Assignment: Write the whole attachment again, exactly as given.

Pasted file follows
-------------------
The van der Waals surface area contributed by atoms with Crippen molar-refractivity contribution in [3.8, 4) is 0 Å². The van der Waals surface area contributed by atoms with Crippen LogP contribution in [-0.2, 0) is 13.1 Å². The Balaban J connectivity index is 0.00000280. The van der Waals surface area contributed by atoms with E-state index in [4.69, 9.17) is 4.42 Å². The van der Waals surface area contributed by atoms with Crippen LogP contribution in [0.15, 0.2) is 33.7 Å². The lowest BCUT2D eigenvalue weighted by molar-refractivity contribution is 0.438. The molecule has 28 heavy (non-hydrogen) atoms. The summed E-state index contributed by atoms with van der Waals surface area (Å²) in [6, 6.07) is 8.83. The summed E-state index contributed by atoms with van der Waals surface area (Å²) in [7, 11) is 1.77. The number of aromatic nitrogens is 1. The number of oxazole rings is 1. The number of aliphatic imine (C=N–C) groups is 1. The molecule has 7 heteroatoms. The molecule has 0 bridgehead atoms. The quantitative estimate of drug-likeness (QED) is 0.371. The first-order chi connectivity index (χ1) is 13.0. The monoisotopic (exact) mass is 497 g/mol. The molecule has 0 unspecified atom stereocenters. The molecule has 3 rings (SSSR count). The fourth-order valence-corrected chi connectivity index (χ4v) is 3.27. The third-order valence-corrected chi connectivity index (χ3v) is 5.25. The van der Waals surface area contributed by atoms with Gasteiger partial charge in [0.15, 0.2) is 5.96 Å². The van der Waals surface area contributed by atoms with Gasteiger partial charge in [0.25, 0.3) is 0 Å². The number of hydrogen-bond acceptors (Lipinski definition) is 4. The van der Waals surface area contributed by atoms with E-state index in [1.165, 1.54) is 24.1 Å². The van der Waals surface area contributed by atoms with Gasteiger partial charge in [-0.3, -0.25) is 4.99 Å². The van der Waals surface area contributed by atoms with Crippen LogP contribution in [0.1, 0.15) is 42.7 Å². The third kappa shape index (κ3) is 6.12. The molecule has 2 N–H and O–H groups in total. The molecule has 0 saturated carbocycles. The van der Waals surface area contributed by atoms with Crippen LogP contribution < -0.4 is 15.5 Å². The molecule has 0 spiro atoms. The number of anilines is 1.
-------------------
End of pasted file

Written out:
The van der Waals surface area contributed by atoms with Crippen molar-refractivity contribution in [3.8, 4) is 0 Å². The van der Waals surface area contributed by atoms with Crippen LogP contribution in [-0.2, 0) is 13.1 Å². The Balaban J connectivity index is 0.00000280. The van der Waals surface area contributed by atoms with E-state index in [4.69, 9.17) is 4.42 Å². The van der Waals surface area contributed by atoms with Crippen LogP contribution in [0.15, 0.2) is 33.7 Å². The lowest BCUT2D eigenvalue weighted by molar-refractivity contribution is 0.438. The molecule has 28 heavy (non-hydrogen) atoms. The summed E-state index contributed by atoms with van der Waals surface area (Å²) in [6, 6.07) is 8.83. The summed E-state index contributed by atoms with van der Waals surface area (Å²) in [7, 11) is 1.77. The number of aromatic nitrogens is 1. The number of oxazole rings is 1. The number of aliphatic imine (C=N–C) groups is 1. The molecule has 7 heteroatoms. The molecule has 0 bridgehead atoms. The quantitative estimate of drug-likeness (QED) is 0.371. The first-order chi connectivity index (χ1) is 13.0. The monoisotopic (exact) mass is 497 g/mol. The molecule has 0 unspecified atom stereocenters. The molecule has 3 rings (SSSR count). The fourth-order valence-corrected chi connectivity index (χ4v) is 3.27. The third-order valence-corrected chi connectivity index (χ3v) is 5.25. The van der Waals surface area contributed by atoms with Gasteiger partial charge in [0.15, 0.2) is 5.96 Å². The van der Waals surface area contributed by atoms with Gasteiger partial charge in [0.25, 0.3) is 0 Å². The number of hydrogen-bond acceptors (Lipinski definition) is 4. The van der Waals surface area contributed by atoms with E-state index in [1.165, 1.54) is 24.1 Å². The van der Waals surface area contributed by atoms with Gasteiger partial charge in [-0.3, -0.25) is 4.99 Å². The van der Waals surface area contributed by atoms with Crippen LogP contribution in [0.1, 0.15) is 42.7 Å². The third kappa shape index (κ3) is 6.12. The molecule has 2 N–H and O–H groups in total. The molecule has 0 saturated carbocycles. The van der Waals surface area contributed by atoms with Crippen LogP contribution < -0.4 is 15.5 Å². The molecule has 0 spiro atoms. The number of anilines is 1.